ArabLit editor M Lynx Qualey gets asked this question a lot:
Often I stand there, blinking, my brow furrowed and lips askew, as though I’d just been asked: “Where do I start with life?”
So, as one does with the world’s insoluble mysteries, I took it to Twitter. Unfortunately, the site’s polling software allows the creation of only four possible responses. I tossed out three possibilities and my usual ¯\_(ツ)_/¯.
A question for all y'all / سؤال لكم جميعا: People often ask me "where do I start with Arabic literature?" & I'm endlessly caught up short by the question, as though it's the first time I'm hearing it.
How *should* I answer it?
— ArabLit & ArabLit Quarterly (@arablit) January 28, 2019
I followed this up with several caveats: yes, if an individual asks me, I take that individual’s tastes into account; yes, I recognize this question, by its very nature, posits Arabic literature as a single “thing,” among which like apples-to-apples objects can be judged; yes, I recognize it’s a 1500-year tradition. And herein my conundrum. Do I give some twisty-mouthed answer to people who are, at least potentially, interested in immersing themselves in a new literature? Or do I give my best devil-may-care grin and suggest a few titles?
The poll numbers lean, slightly, to a “Mahfouz-era classic,” although with a healthy showing for “It’s an impossible Q.” Answers in the comments range from the absurdist (“I say tharthara fawq an-Nīl and let them guess” or “Maybe they shouldn’t start at all if they’re still wondering “) to the tentative (“A couple of each? A mix of modern and classic?”) to those who had a clear opinion on the matter: (“A classical intro to Arabic literature is done through the works of early 20th century Egyptian writers : Ahmed Amin, tawfik al hakim, Taha Hussein…etc.” or Diviani Chaudhuri’s “New stuff in good translation.”)
As to that last suggestion: Iman Mersal’s How to Heal: Motherhood and Its Ghosts (tr. Robin Moger) for nonfiction in December, Mazen Maarouf’s Jokes for the Gunmen (tr. Jonathan Wright) for a short-story collection out in January, and Khaled Khalifa’s Death is Hard Work (tr. Leri Price) for a novel out in February. Beautiful works, all.
Several commenters urged a start from classic poetry. And indeed, if a reader is going to understand the context in which any literature swims, they should (at some point) read that language’s classics. Yet many of the Arabic classics, however defined, are unavailable in English translation. Worse, many are in translations that are clunky, sing-songy, or altogether patchy. I could certainly give a nod toward Antarah’s War Songs, translated by James Montgomery; Michael Sells’ work in Desert Tracings; David Larsen’s translations of Ibn Khalawayh in Names of the Lion. And, I believe, Montgomery’s forthcoming Mutanabbi collection and Kareem James Abu-Zeid’s forthcoming version of al-Muʻallaqat.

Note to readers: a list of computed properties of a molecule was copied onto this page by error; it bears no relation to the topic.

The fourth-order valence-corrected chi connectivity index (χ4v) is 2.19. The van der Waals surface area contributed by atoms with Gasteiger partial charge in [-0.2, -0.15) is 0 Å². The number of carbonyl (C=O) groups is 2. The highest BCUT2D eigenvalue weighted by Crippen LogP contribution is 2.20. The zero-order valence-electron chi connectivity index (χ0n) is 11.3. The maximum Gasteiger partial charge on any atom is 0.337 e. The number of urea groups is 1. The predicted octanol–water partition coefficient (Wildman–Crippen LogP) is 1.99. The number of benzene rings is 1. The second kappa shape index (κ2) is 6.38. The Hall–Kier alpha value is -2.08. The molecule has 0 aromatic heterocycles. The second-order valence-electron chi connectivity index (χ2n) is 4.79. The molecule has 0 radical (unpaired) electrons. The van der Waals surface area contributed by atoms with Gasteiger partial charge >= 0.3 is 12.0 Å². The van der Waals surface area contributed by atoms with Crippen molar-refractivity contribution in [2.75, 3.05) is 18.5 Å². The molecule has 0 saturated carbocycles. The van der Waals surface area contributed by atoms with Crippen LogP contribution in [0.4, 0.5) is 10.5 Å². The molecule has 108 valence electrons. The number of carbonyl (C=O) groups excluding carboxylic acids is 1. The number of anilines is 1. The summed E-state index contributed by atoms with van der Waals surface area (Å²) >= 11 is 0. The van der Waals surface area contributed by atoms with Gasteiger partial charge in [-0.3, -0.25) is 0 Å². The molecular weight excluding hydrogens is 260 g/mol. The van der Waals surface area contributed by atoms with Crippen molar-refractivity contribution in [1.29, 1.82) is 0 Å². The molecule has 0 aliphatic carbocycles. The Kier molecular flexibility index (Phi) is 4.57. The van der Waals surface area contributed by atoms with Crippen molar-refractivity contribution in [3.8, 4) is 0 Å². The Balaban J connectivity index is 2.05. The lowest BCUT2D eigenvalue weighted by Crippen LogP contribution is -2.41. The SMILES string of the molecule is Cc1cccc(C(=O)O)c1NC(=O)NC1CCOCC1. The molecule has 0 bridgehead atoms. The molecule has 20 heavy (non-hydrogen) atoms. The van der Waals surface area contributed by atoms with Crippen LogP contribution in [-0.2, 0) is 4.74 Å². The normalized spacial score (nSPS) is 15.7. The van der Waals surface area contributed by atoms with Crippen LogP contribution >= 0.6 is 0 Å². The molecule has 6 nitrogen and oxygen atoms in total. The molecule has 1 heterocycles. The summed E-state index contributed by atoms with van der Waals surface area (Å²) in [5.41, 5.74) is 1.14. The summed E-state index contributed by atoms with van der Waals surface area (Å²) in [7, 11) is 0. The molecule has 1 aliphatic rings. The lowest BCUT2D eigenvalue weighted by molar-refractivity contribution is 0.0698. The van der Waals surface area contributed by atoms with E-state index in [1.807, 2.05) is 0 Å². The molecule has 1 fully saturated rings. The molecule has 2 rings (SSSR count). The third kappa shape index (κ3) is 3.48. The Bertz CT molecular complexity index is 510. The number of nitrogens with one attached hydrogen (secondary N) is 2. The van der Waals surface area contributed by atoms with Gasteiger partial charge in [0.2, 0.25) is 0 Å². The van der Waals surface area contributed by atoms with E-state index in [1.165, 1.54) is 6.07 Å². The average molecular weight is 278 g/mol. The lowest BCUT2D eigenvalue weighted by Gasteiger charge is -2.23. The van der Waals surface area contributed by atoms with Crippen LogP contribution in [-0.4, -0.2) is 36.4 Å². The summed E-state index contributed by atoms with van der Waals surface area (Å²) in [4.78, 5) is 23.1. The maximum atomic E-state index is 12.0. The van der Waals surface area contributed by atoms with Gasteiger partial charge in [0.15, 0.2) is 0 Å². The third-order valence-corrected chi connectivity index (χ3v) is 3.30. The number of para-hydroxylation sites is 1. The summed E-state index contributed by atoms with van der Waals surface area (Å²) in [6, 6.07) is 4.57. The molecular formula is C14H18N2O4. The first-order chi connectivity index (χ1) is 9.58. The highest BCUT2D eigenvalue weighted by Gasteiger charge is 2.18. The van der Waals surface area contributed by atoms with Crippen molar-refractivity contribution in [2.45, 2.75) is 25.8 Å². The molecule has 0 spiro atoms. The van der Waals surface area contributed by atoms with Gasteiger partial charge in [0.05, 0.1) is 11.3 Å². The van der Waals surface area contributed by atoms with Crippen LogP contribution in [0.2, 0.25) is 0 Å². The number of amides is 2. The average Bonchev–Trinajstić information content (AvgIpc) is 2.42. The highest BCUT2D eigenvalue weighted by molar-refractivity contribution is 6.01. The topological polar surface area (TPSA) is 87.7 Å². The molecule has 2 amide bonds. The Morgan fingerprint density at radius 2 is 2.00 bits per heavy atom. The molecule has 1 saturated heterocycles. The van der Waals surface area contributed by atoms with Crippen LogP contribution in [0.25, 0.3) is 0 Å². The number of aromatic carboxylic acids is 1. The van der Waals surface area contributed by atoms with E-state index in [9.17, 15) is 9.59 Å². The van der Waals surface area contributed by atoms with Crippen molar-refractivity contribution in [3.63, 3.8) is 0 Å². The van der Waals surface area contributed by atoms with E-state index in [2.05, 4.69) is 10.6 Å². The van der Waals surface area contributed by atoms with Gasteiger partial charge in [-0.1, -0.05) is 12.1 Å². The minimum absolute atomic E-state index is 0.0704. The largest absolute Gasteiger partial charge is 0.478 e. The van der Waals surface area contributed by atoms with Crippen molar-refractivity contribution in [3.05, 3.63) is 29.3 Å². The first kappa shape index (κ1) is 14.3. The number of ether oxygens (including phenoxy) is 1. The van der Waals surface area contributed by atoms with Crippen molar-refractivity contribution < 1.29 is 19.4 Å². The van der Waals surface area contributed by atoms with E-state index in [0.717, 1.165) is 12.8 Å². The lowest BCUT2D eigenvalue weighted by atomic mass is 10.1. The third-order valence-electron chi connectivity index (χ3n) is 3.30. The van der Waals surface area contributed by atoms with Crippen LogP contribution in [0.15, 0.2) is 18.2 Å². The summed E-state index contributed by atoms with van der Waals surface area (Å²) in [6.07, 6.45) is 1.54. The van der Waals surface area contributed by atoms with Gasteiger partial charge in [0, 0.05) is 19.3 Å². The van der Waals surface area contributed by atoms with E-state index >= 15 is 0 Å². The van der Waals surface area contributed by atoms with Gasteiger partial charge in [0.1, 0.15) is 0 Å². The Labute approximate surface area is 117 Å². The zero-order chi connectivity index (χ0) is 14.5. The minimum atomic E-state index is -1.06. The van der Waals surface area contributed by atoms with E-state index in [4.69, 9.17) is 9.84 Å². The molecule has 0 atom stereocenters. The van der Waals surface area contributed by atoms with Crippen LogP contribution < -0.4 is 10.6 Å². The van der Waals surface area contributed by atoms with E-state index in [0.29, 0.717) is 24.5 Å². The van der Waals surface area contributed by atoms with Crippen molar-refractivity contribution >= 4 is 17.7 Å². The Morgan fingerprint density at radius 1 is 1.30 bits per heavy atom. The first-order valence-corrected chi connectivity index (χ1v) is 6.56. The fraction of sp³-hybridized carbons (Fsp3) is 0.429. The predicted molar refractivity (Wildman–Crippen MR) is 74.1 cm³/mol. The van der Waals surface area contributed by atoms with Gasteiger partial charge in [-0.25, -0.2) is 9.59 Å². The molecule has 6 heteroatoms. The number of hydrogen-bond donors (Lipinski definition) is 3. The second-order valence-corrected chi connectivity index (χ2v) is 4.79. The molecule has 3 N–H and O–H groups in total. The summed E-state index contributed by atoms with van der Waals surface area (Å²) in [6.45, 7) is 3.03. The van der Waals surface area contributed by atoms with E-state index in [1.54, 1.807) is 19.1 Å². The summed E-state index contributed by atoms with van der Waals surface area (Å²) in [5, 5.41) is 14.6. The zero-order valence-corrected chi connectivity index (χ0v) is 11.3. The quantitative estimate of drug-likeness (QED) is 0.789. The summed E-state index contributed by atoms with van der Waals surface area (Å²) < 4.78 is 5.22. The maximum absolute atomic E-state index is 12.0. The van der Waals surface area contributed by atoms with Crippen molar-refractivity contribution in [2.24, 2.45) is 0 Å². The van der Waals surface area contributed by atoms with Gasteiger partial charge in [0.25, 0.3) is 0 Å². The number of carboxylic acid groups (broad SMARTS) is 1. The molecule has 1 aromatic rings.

The critic Susannah Tarbush suggested a contemporary multi-author short-story anthology. This is an appealing answer for a number of reasons, and I do enjoy the buffet-style short-story collection. Yet I can’t think of a well-translated, around-the-region short-story anthology that fits the bill. Certainly, our alleged Arabic-literature-in-translation newcomer could take out a subscription to Banipal or ArabLit Quarterly.
Some suggested I recommend work that’s freely available online, and indeed I’ve already compiled any number of listicles: Selected: 10 Arabic Short Stories by Women, in Translation, Online and 10 Iraqi Short Stories for the Shortest Day of the Year and 10 Great Arab Short Stories for Rabih Alameddine to Teach. There’s also the old “5 Books to Read Before You Die” list, useful in a pinch.
Madonna Kalousian today added another option: tell people to learn Arabic.
Still an advocate of the shouldn't-start/start nowhere argument, but now I'd add 'definitely #LearnArabic'.
(Thanks @kirstyjbennett 🙂)#ArabicLiterature https://t.co/oP3yjmn8J2
— Madonna Kalousian 🦉🍉🥄 (@MKalousian) January 31, 2019
Either in Arabic or in translation, the best way entry point is probably a course with a knowledgeable, joy-sparking, bibliophilic professor. Or you could read ArabLit’s series on “Teaching with Arabic Literature in Translation” and DIY your own course.
In the end, though, the question is probably both impossible and extremely easy to answer: Nowhere. Everywhere. Anywhere you like.
For anyone interested in poetry, or in contemporary history, Fady Joudah’s translation of Mahmoud Darwish, The Butterfly’s Burden, as well as Jeffrey Sacks’ earlier Darwish translation, Why Did You Leave The Horse Alone ?
It’s scandalous that I mention so little poetry. I think I like recommending the newest stuff because my memory’s so poor.
For a new recommendation: Golan Haji’s collection, tr. Golan & Stephen Watts.
Why not start with the question: “Hmm, let’s find you something. What do you like to read in English?”
Ah, yes, sorry for being unclear. This is for interviewers & such. If I’m asked by an individual, I give an individual answer.
i personally started with mahfouz and that sent me down the rabbit hole. Not necessarily awlad haretna because it’s kinda long, but works like miramar or tharthara fawq an nil are short, cheap and cheerful.
Huge fan of gamal ghitany even though more of his work is in French than in English and is a good start for people into magical realism
I might have personally started with Mahfouz? I’m really not sure. In any case I know that it was Mahfouz who drove a sunburnt Scandinavian-American to stand at Bab Zuweila and imagine she’d come home.
Yes, Tharthara Fawq an-Nil, but maybe we should tell people that means Chitchat on the Nile. 🙂
Would you say earlier, more classic al-Ghitany (Zayni Barakat) or more elliptical, later al-Ghitany (like Pyramid Texts)?
bigger fan of his later work…zayni barakat is a classic, but i think zaafarani files and pyramid texts have more of a vibe
ahh zafarani files, yes.
I don’t think Miramar is cheerful, but agree that it’s a great start!